UBC Theses and Dissertations

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UBC Theses and Dissertations

Structural geology and processes of deformation in the mesozoic and cenozoic evolution of the Queen Charlotte Islands Lewis, Peter D.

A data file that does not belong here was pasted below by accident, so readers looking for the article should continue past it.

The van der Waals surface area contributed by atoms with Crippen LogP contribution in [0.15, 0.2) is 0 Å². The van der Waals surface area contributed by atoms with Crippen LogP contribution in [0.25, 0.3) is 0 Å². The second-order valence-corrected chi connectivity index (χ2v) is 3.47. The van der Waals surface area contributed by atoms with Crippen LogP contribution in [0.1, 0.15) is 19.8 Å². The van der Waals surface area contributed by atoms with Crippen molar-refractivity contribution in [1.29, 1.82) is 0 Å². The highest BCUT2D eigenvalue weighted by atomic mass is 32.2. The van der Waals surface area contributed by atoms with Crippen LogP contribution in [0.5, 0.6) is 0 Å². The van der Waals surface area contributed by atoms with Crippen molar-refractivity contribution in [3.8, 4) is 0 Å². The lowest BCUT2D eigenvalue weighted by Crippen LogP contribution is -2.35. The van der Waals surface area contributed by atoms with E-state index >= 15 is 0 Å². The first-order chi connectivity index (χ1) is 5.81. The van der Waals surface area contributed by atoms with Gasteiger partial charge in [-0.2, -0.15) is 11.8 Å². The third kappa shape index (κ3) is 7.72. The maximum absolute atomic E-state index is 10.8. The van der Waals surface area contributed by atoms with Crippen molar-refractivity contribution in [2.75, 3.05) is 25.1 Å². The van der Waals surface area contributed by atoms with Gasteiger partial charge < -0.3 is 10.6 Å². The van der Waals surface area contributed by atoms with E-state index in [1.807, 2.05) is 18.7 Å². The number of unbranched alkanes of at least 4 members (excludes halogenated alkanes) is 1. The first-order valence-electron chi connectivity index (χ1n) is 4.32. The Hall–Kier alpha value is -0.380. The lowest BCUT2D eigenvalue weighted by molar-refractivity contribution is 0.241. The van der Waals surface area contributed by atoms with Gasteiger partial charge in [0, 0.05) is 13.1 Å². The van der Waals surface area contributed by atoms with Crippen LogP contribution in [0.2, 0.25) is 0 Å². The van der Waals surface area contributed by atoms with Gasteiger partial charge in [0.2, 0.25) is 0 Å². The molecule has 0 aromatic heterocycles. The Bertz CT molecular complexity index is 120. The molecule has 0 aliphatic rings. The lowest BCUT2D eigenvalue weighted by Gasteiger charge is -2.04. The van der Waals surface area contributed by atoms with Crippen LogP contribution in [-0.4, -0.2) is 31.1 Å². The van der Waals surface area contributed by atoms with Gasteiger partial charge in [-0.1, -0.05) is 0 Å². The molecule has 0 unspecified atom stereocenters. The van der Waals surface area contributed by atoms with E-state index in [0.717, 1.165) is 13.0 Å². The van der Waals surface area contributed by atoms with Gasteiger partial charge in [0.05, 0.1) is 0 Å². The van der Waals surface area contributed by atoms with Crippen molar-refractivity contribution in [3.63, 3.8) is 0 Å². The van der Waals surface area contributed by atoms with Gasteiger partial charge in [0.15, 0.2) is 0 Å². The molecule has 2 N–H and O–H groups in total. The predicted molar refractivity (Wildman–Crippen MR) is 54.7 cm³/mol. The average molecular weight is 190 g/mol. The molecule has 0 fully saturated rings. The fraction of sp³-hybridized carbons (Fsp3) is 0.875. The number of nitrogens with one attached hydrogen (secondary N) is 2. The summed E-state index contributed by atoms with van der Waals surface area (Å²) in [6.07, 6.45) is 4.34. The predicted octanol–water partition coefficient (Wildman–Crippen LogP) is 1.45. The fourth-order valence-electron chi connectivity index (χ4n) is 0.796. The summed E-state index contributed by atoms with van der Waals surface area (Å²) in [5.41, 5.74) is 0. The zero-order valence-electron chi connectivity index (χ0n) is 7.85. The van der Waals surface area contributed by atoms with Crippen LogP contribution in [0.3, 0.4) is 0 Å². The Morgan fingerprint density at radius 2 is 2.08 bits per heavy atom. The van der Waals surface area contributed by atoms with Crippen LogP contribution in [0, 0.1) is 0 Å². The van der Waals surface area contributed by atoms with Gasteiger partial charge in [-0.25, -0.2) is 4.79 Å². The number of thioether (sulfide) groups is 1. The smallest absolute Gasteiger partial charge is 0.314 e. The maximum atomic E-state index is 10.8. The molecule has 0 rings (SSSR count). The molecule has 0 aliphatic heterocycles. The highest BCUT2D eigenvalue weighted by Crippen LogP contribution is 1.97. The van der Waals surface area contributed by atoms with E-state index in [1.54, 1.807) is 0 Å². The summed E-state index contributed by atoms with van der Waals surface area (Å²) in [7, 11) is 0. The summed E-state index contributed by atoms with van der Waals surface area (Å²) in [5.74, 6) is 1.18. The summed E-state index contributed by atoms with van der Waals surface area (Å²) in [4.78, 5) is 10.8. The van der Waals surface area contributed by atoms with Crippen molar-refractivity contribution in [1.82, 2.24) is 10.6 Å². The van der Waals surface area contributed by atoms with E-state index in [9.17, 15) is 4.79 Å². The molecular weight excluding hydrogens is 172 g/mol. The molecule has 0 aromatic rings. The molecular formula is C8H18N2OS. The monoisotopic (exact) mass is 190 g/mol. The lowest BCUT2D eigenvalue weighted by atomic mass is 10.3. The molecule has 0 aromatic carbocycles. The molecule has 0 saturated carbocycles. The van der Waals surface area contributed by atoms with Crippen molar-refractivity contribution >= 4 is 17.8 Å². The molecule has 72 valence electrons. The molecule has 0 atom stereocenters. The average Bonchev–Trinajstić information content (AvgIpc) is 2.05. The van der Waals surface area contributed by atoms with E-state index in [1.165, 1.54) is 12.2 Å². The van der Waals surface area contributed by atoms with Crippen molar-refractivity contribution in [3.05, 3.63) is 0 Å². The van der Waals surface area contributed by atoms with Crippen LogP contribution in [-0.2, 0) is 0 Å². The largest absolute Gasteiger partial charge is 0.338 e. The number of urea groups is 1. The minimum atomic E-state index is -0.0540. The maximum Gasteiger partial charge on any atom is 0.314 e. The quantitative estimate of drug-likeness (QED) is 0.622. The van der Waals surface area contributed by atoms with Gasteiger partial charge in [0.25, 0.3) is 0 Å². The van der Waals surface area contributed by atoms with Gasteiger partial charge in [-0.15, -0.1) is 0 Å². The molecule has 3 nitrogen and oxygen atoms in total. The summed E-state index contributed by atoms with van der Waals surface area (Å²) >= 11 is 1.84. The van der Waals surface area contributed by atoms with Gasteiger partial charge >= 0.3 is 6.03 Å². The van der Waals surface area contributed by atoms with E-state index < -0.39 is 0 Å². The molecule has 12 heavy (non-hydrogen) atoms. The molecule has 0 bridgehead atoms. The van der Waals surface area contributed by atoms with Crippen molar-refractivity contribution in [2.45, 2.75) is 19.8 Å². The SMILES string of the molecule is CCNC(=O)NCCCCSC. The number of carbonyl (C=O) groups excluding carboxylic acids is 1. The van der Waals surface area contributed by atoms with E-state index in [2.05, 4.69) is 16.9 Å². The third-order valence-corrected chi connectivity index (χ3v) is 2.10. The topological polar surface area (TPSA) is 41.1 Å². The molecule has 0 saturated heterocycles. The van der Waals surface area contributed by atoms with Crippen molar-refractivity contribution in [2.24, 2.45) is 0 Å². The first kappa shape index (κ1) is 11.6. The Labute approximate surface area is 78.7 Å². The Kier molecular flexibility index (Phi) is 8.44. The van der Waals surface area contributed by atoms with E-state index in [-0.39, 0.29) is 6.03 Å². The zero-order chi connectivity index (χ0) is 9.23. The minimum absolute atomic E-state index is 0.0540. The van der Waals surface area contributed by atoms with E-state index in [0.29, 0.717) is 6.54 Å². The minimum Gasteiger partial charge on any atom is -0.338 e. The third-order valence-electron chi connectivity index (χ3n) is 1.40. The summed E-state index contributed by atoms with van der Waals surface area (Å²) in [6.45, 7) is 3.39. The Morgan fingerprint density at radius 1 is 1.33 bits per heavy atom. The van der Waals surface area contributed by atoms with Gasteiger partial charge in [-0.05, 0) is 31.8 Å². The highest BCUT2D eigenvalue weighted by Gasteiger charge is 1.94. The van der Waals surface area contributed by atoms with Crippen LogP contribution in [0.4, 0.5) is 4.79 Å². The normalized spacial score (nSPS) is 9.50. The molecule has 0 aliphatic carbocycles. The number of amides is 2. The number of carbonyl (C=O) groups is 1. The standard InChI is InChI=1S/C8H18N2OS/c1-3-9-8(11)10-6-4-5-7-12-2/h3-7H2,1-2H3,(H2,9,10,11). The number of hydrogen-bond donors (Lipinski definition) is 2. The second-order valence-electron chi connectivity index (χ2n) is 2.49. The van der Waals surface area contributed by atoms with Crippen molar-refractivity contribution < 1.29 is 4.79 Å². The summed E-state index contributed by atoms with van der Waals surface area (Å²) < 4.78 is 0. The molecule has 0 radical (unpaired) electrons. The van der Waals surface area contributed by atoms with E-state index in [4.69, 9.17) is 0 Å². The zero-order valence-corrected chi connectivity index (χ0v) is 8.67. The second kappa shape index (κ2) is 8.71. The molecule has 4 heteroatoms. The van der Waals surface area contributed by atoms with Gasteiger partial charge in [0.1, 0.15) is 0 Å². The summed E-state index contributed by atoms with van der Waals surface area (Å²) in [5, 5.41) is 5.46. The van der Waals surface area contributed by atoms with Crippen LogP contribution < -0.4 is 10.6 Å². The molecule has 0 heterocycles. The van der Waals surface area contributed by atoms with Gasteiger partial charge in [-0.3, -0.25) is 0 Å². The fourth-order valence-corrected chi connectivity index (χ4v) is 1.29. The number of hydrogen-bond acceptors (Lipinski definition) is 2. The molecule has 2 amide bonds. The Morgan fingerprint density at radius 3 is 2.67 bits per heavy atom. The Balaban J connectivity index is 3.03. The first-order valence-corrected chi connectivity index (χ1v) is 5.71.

The Queen Charlotte Islands, located within the Insular Belt off the central British Columbia coast, preserve a lithologically diverse group of volcanic, sedimentary, and intrusive rocks ranging in age from Late Paleozoic to Late Tertiary. This study analyzes the deformation history recorded in these rocks through regional and detailed structural analyses of five map areas comprising 20% of the islands' landmass. The structural model constrained by these studies involves at least four distinct deformation events. Earliest formed structures are Middle Jurassic northwest-trending, southwest-verging folds and contractional faults which accommodated approximately 50% regional structural shortening. During the late Middle Jurassic to Early Cretaceous, dip-slip motion along steep faults tectonically elevated northwest-trending fault blocks, exposing uplifted areas to preferential erosion of Middle Jurassic and older strata. In the Late Cretaceous to Early Tertiary, a second episode of northeast-southwest shortening added an additional 10% regional shortening, concentrated in high-strain zones in Cretaceous strata overlying re-activated block faults. Tertiary structural styles were dominated by strike-slip and extensional faulting, coinciding with the onset of syn-tectonic sedimentation in the adjacent Queen Charlotte Basin. Structural styles associated with these events reflect the variable mechanical properties of the deforming units. During periods of crustal shortening, most regional strain was accommodated by movement along steeply-dipping reverse faults in homogeneous, poorly-layered rocks, while well-bedded rocks shortened by mesoscopic to macroscopic folding and movement along shallowly-dipping thrust faults. Strike-slip and extensional faulting episodes were characterized by displacements along steeply-dipping fault surfaces in all units. Penetrative structural fabrics preserved in Mesozoic rocks include axial planar slaty cleavage, mylonitic foliation, and wall-rock foliations adjacent to major fault surfaces, and all can be tied to some aspect of the documented structural history. Spaced cleavage fabrics in Cretaceous mudstones are interpreted to have formed as dilatent fractures during sediment dewatering and lithification. Throughout deformation, strains were accommodated by semi-brittle processes of crystalline plasticity (dislocation glide and dislocation creep, twin gliding), pressure solution creep, and brittle failure (extensional and shear fracturing, microcracking, andcataclastic flow). Regional metamorphic conditions were sub-greenschist grade, except for locallized areas affected by pluton heating. This structural history includes substantial refinements of existing models for the structural evolution of the Queen Charlotte Islands, the most significant of which include: 1. ) the characterization of Mesozoic contractional and extensional deformation events, and the recognition of their significance to the present stratigraphic distribution and structural configuration, 2. ) the delineation of a concentrated strain zone in the central Queen Charlotte Islands, and the recognition that its formation was linked to Mesozoic contraction and extensional events, rather than Tertiary strike-slip faulting as previously interpreted, 3. ) the evolution of a general structural model for the Queen Charlotte Islands region in Tertiary time integrating structural, magmatic, sedimentological, and geophysical constraints.

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